friends-1013856_640If you’ve been writing Christmas cards or sending e-cards, emails, texts or other Christmas and New Year messages recently you may well have been thinking about friends – who you’ve been in touch with this year, and who you haven’t.

What does ‘friendship’ mean to you? Does it mean the same to your friends?

I was listening to an episode of Late Night Woman’s Hour on BBC Radio 4 recently  in which they were talking about different attitudes towards friendship.

Are your friends a source of support? Or people you support? People you have fun with? Some who inspire you? Others who drag you down? Or some, or all, of these?

Do you have different people in your life for different things? Who reflect different parts of you or different chapters in your life?

Most of us have a variety of relationships with different degrees of closeness – a bit like a series of concentric circles.

district-63773_640At the centre we have our ‘Inner Circle’ – our closest friends and perhaps some family members to whom we would tell anything – and then a number of outer circles with gradually decreasing levels of intimacy.

It would be unrealistic, unmanageable and inappropriate to have the same degree of intimacy with everyone in our lives. Brené Brown talks about having a handful of people on whom we can really rely, with whom we can be truly vulnerable, whose opinion matters to us most.

We talk about ‘Best Friends Forever’ but how many actually last the course?

Some adults have friends that date back to childhood and others that came along more recently. Most of us have a mix – and we will have lost some along the way, too.

Lives can be busy, we can get lazy, and we can lose touch.

Sometimes we hang on to friendships well past their ‘sell by date’ – the relationship starts to become too much like hard work or it starts to feel a bit one-sided, out of date or unhealthy.

Maybe we drifted apart, moved away, developed new or different interests. Or perhaps we just don’t know how to relate to each other any more.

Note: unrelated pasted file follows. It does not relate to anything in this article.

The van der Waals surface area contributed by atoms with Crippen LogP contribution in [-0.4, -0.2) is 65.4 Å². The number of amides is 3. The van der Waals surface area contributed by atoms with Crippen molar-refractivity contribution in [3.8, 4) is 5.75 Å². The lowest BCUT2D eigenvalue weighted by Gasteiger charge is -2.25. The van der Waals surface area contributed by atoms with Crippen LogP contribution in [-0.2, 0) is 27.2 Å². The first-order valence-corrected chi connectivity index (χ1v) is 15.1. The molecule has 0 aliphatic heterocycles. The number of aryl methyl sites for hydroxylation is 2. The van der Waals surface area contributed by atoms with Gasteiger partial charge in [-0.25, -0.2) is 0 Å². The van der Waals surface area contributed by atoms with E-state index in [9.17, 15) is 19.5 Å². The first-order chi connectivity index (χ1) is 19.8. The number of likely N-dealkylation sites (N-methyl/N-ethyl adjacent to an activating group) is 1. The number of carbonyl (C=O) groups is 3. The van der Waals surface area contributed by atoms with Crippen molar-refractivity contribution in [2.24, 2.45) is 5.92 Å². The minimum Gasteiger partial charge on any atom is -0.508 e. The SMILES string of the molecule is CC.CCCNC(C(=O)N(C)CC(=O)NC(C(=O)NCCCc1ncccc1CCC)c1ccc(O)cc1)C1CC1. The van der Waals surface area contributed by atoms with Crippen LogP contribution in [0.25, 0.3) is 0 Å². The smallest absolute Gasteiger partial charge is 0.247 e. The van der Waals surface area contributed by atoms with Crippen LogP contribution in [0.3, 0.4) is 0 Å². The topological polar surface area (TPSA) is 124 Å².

Sometimes we make an effort to address this and are rewarded with a relationship that will stand the test of time.

Other times there is nothing that can be done and occasionally we need to let some friendships go in order to make space for new people to come into our lives.

There’s a poem that does the rounds occasionally, which can be found in lots of places, and which I really like. No-one seems to know who wrote it. I think it sums things up pretty well and I dedicate it here to all my friends and family – past, present and future:

Reason Season Lifetime

People always come into your life for a reason, a season, or a lifetime.
When you figure out which it is, you know exactly what to do.

When someone is in your life for a REASON,
It is usually to meet a need you have expressed outwardly or inwardly.
They have come to assist you through a difficulty,
Or to provide you with guidance and support,
To aid you physically, emotionally, or even spiritually.

They may seem like a godsend to you, and they are.
They are there for the reason you need them to be.
Then, without any wrong doing on your part or at an inconvenient time,
This person will say or do something to bring the relationship to an end.

Sometimes they die. Sometimes they just walk away.
Sometimes they act up and force you to take a stand.
What we must realize is that our need has been met, our desire fulfilled; their work is done.
The prayer you sent up has been answered and it is now time to move on.

“When people come into your life for a SEASON,
It is because your turn has come to share, grow, or learn.
They may bring you an experience of peace or make you laugh.
They may teach you something you have never done.

They usually give you an unbelievable amount of joy.
Believe it! It is real! But, only for a season.
And like Spring turns to Summer and Summer to Fall,
The season eventually ends.

LIFETIME relationships teach you lifetime lessons;
Those things you must build upon in order to have a solid emotional foundation.
Your job is to accept the lesson, love the person anyway;
And put what you have learned to use in all other relationships and areas in your life.

It is said that love is blind but friendship is clairvoyant.
Thank you for being part of my life,
Whether you were a reason, a season or a lifetime.”

Author – Unknown